As we jump into June and Pride Month, I can't help but reflect back on my very first Pride Parade in New York well over 15 years ago.
I was standing in front of Stonewall with some friends from New Hope, PA. It was 90 degrees in the shade that day, and we were anxiously waiting to see the parade turn the corner onto Christopher Street so that the festivities could begin. Sure, we had already started to celebrate, but I had never actually experienced Pride before so I wanted to see the infamous parade.
Then suddenly, after waiting for what seemed like a very long time, the parade turned the corner, the motorcycles boomed and the crowd came alive. I could feel my emotions swell up, literally all the way up from my feet, as a rush of tears streamed down my face.
I had never seen that many gay people in one place before in my life! Having recently come out, and feeling somewhat alone in my own world, this was quite an amazing feeling.
We've all come a long way since then, that's for sure... my current home state of PA just denounced the ban on same-sex marriage as many others have also acknowledged equality.
As a result, I think it's time to drop a few words from our united vocabulary... words that worked for a while but just don't seem to be relevant anymore.
Openly gay: a term that has been used to describe many "out" people through the years, including me in publication when I launched the first print ad for Tylenol targeting the gay community. I guess at one point it meant prideful, but I think it's time to get rid of it.
Partner: While it was the only way we could describe our "significant other" at the time, it's just so cold, sterile and honestly confusing. Business partner or life partner!? I guess it was better than "boyfriend," but thankfully we can replace that now with spouse, husband or wife (at least in some places). Although admittedly I still know a lot of people who like this one, I find it outdated.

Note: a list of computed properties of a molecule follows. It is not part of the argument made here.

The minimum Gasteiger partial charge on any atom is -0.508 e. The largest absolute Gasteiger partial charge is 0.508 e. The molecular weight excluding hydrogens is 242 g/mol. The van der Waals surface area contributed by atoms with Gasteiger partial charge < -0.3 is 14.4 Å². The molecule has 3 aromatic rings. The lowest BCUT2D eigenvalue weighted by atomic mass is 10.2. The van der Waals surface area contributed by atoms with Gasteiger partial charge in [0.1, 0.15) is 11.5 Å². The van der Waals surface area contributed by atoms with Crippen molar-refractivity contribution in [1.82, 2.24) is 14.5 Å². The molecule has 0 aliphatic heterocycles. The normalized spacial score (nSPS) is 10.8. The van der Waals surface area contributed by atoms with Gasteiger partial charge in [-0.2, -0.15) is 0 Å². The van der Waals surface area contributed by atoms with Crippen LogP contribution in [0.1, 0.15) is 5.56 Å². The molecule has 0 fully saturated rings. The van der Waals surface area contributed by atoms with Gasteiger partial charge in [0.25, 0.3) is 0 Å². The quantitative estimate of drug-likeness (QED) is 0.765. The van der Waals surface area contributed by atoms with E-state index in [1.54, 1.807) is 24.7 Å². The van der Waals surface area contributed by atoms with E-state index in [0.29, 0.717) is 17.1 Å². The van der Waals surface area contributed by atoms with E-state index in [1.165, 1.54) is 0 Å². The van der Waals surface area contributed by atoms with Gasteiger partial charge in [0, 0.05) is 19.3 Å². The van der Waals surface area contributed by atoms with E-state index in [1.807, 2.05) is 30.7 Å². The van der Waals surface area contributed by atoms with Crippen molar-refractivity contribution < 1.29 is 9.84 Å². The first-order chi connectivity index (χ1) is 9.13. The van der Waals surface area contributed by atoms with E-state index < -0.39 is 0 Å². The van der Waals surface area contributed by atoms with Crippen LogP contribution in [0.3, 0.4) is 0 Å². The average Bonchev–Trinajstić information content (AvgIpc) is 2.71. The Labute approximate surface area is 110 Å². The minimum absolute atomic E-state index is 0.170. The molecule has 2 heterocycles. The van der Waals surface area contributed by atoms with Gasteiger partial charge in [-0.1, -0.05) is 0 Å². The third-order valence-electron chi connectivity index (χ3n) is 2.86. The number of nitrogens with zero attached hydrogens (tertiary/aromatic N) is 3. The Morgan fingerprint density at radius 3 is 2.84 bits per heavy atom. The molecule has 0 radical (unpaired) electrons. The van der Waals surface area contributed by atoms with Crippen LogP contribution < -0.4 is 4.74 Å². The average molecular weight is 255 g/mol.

Gay husband: I have to say that this phrase has always bothered me. This is when a straight woman has a BFF who is a gay man, and they are so close that it's almost as if they are married. I am sure it's meant with love, but the problem is that it puts the gay person in a completely supportive role, almost like he's the family pet. And what about the woman's actual husband? Is he chopped liver? Although it's not meant to be, I think it's somewhat disrespectful. Maybe it's just me though because I know a lot of people who use the term.
Coming out: I'm wondering if this should go away too. It's an intensely meaningful phrase, but is it outdated? Isn't it now more about understanding yourself and who you are, less about hiding? I'd like to think so.
And not soon enough... hopefully we can get rid of "gay marriage." There's no such thing. There's no gay food, no gay car, no gay house and IMHO no gay marriage. It's marriage, a professed love between two adults who possess a set of equal rights under the law.
We are living in a different world, thankfully, and while I understand and lived in a time when these phrases were helpful and meaningful, I feel like they have fortunately lost their meaning as we have progressed as a society.